The Future of Conservatism?Breaking News
tags: conservatism, William F. Buckley, intellectual history, Scott Walker
Back in July 2019, our colleague, Jim Swift, asked “Can Scott Walker Save the Future of Conservatism?”
The former Wisconsin governor had just been named the president of the Young America’s Foundation, and Swift wondered whether Walker could use his position to change the trajectory of the right.
Swift noted that YAF’s list of campus speakers had grown both stale and strange, an odd mix of “uninspiring has-beens and cranks alongside conservatives who are the real deal.”
Could Walker use his position to move away from the bigots and crazies who had begun to dominate Conservatism Inc.? Might he try to restore some of the intellectual heft of a movement launched by William F. Buckley Jr.?
If a new video campaign is any indication, the answer seems to be: No. As in, God no, not at all.
The contrast is striking. When Buckley founded National Review magazine in the 1950s, he famously gathered serious thinkers and writers from the various branches of conservative thought: Catholic intellectuals, ex-communists, libertarians, and traditionalists.
As he began his own long game to make conservativism coherent and compelling, he featured intellectuals like Russell Kirk, James Burnham, Frank Meyer, and Willmoore Kendall, and Garry Wills. Buckley’s conservative universe included folks like John Dos Passos, Whittaker Chambers, Harry V. Jaffa, Charles Krauthammer, Irving Kristol, W. H. Auden, Edward C. Banfield, Jacques Barzun, Richard Neuhaus, Robert Nisbet, and Michael Oakeshott.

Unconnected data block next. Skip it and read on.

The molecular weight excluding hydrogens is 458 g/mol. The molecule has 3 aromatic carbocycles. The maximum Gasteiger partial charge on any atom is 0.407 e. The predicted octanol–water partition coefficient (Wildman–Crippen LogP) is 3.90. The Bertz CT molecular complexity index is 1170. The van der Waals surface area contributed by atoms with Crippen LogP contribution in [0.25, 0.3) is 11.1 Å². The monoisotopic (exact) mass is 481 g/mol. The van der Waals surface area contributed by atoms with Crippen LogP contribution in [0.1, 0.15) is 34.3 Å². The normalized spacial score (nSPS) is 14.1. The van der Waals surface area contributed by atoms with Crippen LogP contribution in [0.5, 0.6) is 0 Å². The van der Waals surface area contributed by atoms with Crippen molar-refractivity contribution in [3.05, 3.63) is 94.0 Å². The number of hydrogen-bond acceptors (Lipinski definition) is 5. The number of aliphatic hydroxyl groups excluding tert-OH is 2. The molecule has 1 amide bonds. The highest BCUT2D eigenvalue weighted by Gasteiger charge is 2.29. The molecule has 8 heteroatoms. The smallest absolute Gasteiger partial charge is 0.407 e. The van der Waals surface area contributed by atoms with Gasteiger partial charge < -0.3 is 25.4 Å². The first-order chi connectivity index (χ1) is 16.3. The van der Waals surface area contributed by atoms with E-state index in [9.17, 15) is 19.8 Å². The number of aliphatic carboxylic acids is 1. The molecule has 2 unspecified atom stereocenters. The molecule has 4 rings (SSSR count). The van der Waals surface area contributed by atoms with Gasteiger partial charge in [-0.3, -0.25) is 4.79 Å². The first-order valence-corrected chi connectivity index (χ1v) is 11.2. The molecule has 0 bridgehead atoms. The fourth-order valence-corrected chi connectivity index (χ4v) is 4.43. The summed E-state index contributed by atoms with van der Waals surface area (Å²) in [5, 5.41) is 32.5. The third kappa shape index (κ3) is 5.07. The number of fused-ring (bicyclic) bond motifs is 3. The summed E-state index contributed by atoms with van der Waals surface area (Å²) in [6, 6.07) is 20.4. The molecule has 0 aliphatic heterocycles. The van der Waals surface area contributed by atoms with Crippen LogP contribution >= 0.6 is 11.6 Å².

Buckley later was instrumental in founding Young Americans for Freedom (YAF). The group was founded at his home, where the “The Sharon Statement,” YAF’s founding document, was drafted.
Picking up Buckley’s banner, Walker’s group (which merged with the original YAF in 2011) promises to offer “the best minds in conservative thought.”
But a quick perusal of the YAF speaker’s lineup suggests that Walker is no Buckley.
There are, indeed, some worthy and substantive conservative thinkers on the roster (David French and Jonah Goldberg among them.)
But Walker’s group also features Steve Crowder, the far-right clickbaity “comedian” who recently posted an outrageously racist video mocking black farmers. More recently, YouTube removed another Crowder video for peddling COVID disinformation.